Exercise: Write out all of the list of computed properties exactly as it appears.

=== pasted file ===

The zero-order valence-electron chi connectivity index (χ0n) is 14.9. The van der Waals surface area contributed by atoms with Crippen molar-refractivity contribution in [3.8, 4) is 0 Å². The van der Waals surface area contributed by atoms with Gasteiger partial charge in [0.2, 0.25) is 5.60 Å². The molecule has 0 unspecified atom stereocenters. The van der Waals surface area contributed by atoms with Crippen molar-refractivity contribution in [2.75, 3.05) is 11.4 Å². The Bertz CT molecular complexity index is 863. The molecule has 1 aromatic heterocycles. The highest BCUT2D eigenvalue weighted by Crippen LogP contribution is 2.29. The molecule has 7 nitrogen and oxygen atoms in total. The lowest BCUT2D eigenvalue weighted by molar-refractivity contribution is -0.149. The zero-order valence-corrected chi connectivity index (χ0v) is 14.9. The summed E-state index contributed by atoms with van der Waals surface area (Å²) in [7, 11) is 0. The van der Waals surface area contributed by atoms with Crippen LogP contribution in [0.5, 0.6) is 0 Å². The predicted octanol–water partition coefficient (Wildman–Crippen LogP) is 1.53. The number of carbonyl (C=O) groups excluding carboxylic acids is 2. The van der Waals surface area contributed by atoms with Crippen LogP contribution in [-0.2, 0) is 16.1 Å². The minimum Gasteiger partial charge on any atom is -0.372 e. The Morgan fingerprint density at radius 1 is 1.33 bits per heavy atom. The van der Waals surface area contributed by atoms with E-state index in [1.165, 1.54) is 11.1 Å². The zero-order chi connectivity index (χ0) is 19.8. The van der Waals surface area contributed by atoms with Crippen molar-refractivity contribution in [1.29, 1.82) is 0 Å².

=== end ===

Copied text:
The zero-order valence-electron chi connectivity index (χ0n) is 14.9. The van der Waals surface area contributed by atoms with Crippen molar-refractivity contribution in [3.8, 4) is 0 Å². The van der Waals surface area contributed by atoms with Gasteiger partial charge in [0.2, 0.25) is 5.60 Å². The molecule has 0 unspecified atom stereocenters. The van der Waals surface area contributed by atoms with Crippen molar-refractivity contribution in [2.75, 3.05) is 11.4 Å². The Bertz CT molecular complexity index is 863. The molecule has 1 aromatic heterocycles. The highest BCUT2D eigenvalue weighted by Crippen LogP contribution is 2.29. The molecule has 7 nitrogen and oxygen atoms in total. The lowest BCUT2D eigenvalue weighted by molar-refractivity contribution is -0.149. The zero-order valence-corrected chi connectivity index (χ0v) is 14.9. The summed E-state index contributed by atoms with van der Waals surface area (Å²) in [7, 11) is 0. The van der Waals surface area contributed by atoms with Crippen LogP contribution in [0.5, 0.6) is 0 Å². The predicted octanol–water partition coefficient (Wildman–Crippen LogP) is 1.53. The number of carbonyl (C=O) groups excluding carboxylic acids is 2. The van der Waals surface area contributed by atoms with Crippen LogP contribution in [-0.2, 0) is 16.1 Å². The minimum Gasteiger partial charge on any atom is -0.372 e. The Morgan fingerprint density at radius 1 is 1.33 bits per heavy atom. The van der Waals surface area contributed by atoms with E-state index in [1.165, 1.54) is 11.1 Å². The zero-order chi connectivity index (χ0) is 19.8. The van der Waals surface area contributed by atoms with Crippen molar-refractivity contribution in [1.29, 1.82) is 0 Å².